Trent Tucker spent nine of his 11 seasons in the NBA with the Knicks. He’s primarily remembered for his buzzer-beater in a 1990 game against the Bulls, which led to rule against catching and shooting the ball with less than three-tenths of a second remaining.
These days, Tucker is a spokesperson for Hunger Impact Partners. The Minneapolis non-profit deals with childhood nutrition programs for low-income households in the state.
“Being able to provide opportunities for kids to have nutritious food is something that’s always been a big thing to me,” Tucker said.
He spent the last five years as director of athletics for the Minneapolis Public Schools before reigning in February. He landed at Hunger Impact Partners, having worked with them a few years ago when he was the keynote speaker at a conference on nutrition.
“I was looking maybe to do something a little bit more impactful, something that had a purpose that I believed in,” Tucker said.
Oftentimes, kids Tucker meets aren’t even aware of opportunities and programs available. “It’s painful and disheartening to see, especially when a young person doesn’t have the ability to access food,” Tucker said.
Before he was a Knick, Tucker grew up in Flint, Michigan. “It was a very tough environment to grow up in and to have someone outside of your family structure to be there for you is so important,” Tucker said. “And it helps so many kids find the right path to travel. And I was lucky enough to go on to play professional basketball and live out my dream as an athlete but all the people along the way, they played a very important part of my development.”
Tucker asked people how he could repay them. He was told to pass it on.
Tucker attended the University of Minnesota, and later had his number retired by the school. Then he was drafted by the Knicks with the sixth overall pick in 1982. His agent, Irwin Weiner, got him involved in philanthropic activities. Being a Knick certainly didn’t hurt open doors.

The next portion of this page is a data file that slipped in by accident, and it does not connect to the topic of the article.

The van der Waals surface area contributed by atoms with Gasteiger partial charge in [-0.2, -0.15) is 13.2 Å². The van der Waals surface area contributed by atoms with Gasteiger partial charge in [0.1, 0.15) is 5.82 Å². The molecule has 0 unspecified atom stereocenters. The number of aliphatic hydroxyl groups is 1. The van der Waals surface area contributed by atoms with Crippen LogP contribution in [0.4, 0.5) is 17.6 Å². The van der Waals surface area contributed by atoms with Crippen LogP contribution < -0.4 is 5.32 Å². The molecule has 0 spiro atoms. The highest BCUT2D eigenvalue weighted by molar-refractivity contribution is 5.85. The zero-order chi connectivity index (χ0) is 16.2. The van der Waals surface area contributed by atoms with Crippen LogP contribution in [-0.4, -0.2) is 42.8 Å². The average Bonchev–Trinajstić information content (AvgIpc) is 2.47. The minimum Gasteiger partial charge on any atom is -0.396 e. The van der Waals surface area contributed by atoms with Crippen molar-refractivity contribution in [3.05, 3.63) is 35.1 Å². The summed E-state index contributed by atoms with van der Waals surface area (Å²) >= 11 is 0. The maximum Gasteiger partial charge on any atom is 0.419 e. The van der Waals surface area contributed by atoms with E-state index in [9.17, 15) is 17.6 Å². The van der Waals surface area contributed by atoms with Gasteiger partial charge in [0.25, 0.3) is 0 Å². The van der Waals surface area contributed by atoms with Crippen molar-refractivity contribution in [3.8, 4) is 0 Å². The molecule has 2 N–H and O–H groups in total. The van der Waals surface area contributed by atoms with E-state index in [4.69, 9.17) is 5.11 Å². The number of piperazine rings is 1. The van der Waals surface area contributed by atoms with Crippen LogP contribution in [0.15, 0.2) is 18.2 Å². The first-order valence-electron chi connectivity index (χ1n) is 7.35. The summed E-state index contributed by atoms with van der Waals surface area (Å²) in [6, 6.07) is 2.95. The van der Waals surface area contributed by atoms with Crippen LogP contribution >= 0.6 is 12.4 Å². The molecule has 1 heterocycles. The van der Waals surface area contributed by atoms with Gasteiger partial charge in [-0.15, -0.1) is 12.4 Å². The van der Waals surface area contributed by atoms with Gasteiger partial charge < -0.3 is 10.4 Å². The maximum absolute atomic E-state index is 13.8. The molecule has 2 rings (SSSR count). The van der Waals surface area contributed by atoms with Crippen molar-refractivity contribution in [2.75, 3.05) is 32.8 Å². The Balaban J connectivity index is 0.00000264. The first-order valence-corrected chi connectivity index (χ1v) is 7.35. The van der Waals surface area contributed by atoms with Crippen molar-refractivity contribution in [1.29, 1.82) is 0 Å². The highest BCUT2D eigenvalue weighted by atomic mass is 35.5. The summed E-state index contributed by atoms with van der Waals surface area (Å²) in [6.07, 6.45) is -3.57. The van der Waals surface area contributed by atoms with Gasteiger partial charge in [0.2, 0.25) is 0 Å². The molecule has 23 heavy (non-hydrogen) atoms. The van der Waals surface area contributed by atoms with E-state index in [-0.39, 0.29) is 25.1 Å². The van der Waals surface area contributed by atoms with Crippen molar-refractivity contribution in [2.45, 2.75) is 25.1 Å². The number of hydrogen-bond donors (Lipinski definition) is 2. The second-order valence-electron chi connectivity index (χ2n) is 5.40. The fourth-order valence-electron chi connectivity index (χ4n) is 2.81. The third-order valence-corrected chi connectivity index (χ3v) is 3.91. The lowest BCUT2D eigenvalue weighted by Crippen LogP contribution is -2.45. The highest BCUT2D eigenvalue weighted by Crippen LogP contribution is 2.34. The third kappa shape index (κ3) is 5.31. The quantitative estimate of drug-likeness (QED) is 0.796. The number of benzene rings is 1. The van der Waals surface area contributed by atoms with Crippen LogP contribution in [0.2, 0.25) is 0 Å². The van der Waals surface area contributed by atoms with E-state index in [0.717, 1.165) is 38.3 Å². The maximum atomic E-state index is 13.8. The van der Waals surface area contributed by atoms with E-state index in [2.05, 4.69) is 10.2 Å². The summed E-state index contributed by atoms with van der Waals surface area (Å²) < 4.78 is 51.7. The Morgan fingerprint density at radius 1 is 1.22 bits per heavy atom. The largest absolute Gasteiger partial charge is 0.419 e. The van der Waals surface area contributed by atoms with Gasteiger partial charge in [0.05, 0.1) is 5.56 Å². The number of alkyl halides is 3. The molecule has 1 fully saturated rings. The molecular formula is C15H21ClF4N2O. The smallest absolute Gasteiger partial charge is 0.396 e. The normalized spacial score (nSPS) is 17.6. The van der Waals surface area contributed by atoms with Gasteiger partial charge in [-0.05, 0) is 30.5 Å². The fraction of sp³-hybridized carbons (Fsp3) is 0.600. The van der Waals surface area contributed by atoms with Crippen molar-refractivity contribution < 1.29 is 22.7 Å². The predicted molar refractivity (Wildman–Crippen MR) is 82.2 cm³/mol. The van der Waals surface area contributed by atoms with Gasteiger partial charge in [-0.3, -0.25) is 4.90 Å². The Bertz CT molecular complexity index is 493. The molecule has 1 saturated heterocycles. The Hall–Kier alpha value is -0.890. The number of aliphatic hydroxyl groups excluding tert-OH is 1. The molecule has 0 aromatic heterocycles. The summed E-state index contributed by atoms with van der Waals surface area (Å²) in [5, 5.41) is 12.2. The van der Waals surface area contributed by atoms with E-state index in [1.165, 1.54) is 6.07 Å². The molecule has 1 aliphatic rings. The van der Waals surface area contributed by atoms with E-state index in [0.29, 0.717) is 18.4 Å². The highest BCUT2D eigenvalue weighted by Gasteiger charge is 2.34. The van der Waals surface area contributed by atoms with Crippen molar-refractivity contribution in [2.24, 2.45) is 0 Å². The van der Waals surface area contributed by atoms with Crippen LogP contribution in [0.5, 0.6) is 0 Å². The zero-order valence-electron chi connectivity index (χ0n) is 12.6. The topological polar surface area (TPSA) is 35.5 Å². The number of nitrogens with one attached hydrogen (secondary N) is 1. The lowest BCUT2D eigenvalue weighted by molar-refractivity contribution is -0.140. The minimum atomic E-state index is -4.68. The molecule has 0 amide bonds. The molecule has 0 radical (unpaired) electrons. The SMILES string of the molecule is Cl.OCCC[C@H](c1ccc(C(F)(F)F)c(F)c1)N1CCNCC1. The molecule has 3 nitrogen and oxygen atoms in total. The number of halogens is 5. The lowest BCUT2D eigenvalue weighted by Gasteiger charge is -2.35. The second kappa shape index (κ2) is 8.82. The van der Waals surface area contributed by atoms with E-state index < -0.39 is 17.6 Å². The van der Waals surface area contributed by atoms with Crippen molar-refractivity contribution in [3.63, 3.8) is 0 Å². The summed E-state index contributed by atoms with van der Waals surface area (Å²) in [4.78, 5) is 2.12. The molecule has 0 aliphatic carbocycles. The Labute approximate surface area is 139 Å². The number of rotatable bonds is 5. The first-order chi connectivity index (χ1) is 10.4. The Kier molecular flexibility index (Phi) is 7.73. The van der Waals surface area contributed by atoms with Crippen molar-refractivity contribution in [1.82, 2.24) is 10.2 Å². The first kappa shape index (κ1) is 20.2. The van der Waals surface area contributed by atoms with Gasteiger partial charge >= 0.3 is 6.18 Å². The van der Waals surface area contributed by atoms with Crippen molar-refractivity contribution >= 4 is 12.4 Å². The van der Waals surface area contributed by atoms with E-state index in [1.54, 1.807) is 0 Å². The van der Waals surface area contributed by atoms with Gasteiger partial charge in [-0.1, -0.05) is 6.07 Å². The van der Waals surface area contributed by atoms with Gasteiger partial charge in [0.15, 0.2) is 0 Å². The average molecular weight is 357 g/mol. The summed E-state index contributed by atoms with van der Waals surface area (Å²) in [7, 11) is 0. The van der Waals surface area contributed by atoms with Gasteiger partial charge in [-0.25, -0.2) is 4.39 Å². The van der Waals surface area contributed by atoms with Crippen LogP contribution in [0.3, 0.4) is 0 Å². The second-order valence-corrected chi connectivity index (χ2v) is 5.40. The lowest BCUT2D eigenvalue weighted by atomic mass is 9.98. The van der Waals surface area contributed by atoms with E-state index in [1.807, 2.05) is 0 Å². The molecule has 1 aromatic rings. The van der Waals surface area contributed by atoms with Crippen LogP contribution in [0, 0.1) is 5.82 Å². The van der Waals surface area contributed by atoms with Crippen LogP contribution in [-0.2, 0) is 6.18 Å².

“I always felt like that if I was in a position where I could do something to help others I wouldn’t hesitate to do that,” Tucker said.
Now he’s making a difference about a problem which is not limited to the inner-cities, and not limited to only parts of this country, but throughout the world.
“I relay the message how important nutrition is for development of kids athletically, academically as well,” Tucker said. “And I know there are a lot of kids across the country that may lack the opportunity to have nutritious food.”
Tucker played with the Knicks from 1982-1991, playing in the postseason for memorable teams like the 1984 underdogs led by Bernard King, the 1989 bomb squad coached by Rick Pitino, and the 1990 team that stunned the Celtics in the Boston Garden with Patrick Ewing hitting a clutch corner three.
Even though his buzzer-beater is what he’s remembered most for, he enjoyed his whole tenure as a Knick.
“Just being able to play for an organization like this for so long, of living out a dream of being able just to make the NBA,” Tucker said. “I know how hard that is. Having some wonderful teammates that I played with, guys who not only became friends trough my playing days but we’re still friends today.
It’s a bond that would never be broken. It’s a special place for anyone to have a chance to be a part of and those guys will always be part of a friendship group for a lifetime.”
After one season with the Spurs, Tucker ended his career with the 1993 Bulls, winning a NBA title in his final season.
In his current position, Tucker focuses on communication and listening to the children.
“We as adults or organizers, we think we have all the answers and all the ideas, but at times we don’t,” Tucker said. “I think when you’re able to sit down and listen to what some of the things these young people have to say it allows you to create and carve out a better plan moving forward.”
Tucker added, “I think the more that we can bring out the message and the more people can come together as a team, everyone, in the future we may be able to cure this epidemic that’s facing us worldwide.”